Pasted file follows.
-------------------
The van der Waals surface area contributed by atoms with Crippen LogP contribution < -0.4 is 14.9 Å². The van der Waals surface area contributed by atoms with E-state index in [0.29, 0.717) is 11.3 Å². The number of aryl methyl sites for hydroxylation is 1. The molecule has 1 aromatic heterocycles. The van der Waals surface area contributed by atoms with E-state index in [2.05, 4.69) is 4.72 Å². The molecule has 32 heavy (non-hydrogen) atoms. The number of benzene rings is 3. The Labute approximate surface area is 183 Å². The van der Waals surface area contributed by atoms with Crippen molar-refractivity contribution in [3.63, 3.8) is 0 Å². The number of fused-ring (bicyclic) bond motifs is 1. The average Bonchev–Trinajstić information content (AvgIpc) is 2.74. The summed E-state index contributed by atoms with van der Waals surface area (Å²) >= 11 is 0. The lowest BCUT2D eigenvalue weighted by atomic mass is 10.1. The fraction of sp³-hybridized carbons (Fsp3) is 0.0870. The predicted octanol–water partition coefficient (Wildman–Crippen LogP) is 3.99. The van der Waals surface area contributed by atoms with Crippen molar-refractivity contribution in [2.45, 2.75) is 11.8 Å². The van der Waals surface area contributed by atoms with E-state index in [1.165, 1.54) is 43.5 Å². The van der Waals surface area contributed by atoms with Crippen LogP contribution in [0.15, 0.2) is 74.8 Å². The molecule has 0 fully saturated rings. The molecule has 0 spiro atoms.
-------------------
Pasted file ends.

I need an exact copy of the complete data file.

The van der Waals surface area contributed by atoms with Crippen LogP contribution < -0.4 is 14.9 Å². The van der Waals surface area contributed by atoms with E-state index in [0.29, 0.717) is 11.3 Å². The number of aryl methyl sites for hydroxylation is 1. The molecule has 1 aromatic heterocycles. The van der Waals surface area contributed by atoms with E-state index in [2.05, 4.69) is 4.72 Å². The molecule has 32 heavy (non-hydrogen) atoms. The number of benzene rings is 3. The Labute approximate surface area is 183 Å². The van der Waals surface area contributed by atoms with Crippen molar-refractivity contribution in [3.63, 3.8) is 0 Å². The number of fused-ring (bicyclic) bond motifs is 1. The average Bonchev–Trinajstić information content (AvgIpc) is 2.74. The summed E-state index contributed by atoms with van der Waals surface area (Å²) >= 11 is 0. The lowest BCUT2D eigenvalue weighted by atomic mass is 10.1. The fraction of sp³-hybridized carbons (Fsp3) is 0.0870. The predicted octanol–water partition coefficient (Wildman–Crippen LogP) is 3.99. The van der Waals surface area contributed by atoms with Crippen molar-refractivity contribution in [2.45, 2.75) is 11.8 Å². The van der Waals surface area contributed by atoms with E-state index in [1.165, 1.54) is 43.5 Å². The van der Waals surface area contributed by atoms with Crippen LogP contribution in [0.15, 0.2) is 74.8 Å². The molecule has 0 fully saturated rings. The molecule has 0 spiro atoms.